Dr. Elaine Leong (University College London)
Tracing Itineraries of Knowledge: Medical books and their Readers
In the late 1630s, Lazare Rivière, professor at the University of Montpellier, delivered a series of lectures on practical medicine which were later printed as the Praxis medica. A few years later, in response to requests from physicians writing from all over Europe, Rivière expanded the work to include the theoria alongside the practica. This expanded edition was hugely popular and was translated into French and English. By 1655, Peter Cole, the English publisher of the work, claimed that 15,000 copies of the Latin edition had been sold. Moreover, the book did not only leap off the shelves of booksellers but was actually read. Surviving copies are often annotated and extracts from the work appear in contemporary medical notebooks. In bringing Rivière’s work to English audiences, Cole and his team made two crucial changes to the text. First, in his preface, Cole specifically targeted ‘Ladies and Gentlewomen’ as potential purchasers and readers. Thus, bringing knowledge originating in the University setting into the domestic sphere. Secondly, later editions were often sold and bound with the English translation of Rivière’s Observationes medicae (1646) so mixing the older practica with the new medical genre of observationes. This talk traces the Praxis medica’s journey from university settings into early modern homes, paying attention to the epistemic changes rendered by practices of publishing, translation, reading and writing. In doing so, I trace ‘itineraries of knowledge’ and demonstrate that there is much to be gained by paying close attention to the route (and pit stops) through which knowledge travels.
Dr. Roderick McConchie (Independent scholar)
The apothecary and the tailor: A comparative study of the entries in the physical dictionaries of 1655 and 1657
Although a discourse community may share values and understandings of the world, it does not follow that they must share everything. Early modern medical lexicographers found plenty about which to disagree as well as much to share. Indeed, the level of disagreement may seem surprising to a modern reader inured to a common scientific understanding of medicine and the regimented lexicon demanded by communication in medical research and practice (see ten Hacken and Panacová 2015). Medical dictionaries have reflected and disseminated both these understandings and the lack of them.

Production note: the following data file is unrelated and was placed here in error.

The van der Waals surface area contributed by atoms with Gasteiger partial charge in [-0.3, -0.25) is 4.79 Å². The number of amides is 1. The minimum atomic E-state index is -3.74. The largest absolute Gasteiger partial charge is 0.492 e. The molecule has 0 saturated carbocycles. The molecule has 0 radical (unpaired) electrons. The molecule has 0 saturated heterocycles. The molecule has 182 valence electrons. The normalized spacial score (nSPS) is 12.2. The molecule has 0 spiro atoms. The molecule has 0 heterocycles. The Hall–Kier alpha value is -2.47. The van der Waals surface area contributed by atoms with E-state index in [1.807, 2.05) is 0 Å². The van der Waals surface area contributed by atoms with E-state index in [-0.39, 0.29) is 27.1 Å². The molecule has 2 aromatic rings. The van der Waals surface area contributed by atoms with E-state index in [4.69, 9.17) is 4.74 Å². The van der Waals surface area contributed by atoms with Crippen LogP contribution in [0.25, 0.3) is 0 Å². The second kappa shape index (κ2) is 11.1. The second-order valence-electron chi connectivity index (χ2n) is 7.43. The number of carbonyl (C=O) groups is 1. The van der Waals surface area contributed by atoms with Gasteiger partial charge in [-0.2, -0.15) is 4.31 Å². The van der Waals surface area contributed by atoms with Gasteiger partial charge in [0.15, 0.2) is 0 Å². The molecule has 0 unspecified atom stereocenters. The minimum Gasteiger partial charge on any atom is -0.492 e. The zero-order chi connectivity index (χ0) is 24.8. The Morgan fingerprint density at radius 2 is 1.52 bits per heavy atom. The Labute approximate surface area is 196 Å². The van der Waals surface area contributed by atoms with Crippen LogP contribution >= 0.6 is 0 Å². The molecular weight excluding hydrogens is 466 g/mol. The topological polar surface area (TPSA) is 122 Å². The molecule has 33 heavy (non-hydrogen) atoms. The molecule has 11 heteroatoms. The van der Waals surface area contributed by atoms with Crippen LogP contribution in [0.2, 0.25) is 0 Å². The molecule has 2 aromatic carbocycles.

Two physical, that is, medical dictionaries were published in 1655 ad 1657. The first was appended to a translation of Lazare Rivière by Nicholas Culpeper, Abdiah Cole and William Rowland entitled The practice of physick, and the other appeared with Richard Tomlinson’s translation of Jean de Renou’s A medical dispensatory (Wing R1037). The latter was published shortly thereafter as a stand-alone dictionary, while the Rivière translation with its accompanying dictionary was re-issued down to 1678.
There is a loose but not close relationship between the entries of these two works, which this article explores. Some are verbatim, others connected by a word or phrase only, others have little or no relation, and a few have definitions of a term which seem quite divergent. The detailed findings relate to the question of how dictionary entries are transmitted, and the difficulty of constructing an explanatory classification of this process. This also relates to the widely held notion that the repeated appearance of a given definition in a later dictionary must simply be plagiarism. The process of transmission must be examined, not merely the result.
ten Hacken, Pius and Panacová, Renáta (eds) (2015) Word Formation and Transparency in Medical English Cambridge Scholars Newcastle upon Tyne.
Panel discussion: Future trends in historical medical discourse
Prof. Louise Hill Curth (Winchester)
Prof. Andrew Mangham (Reading)
Prof. Tony McEnery (Lancaster)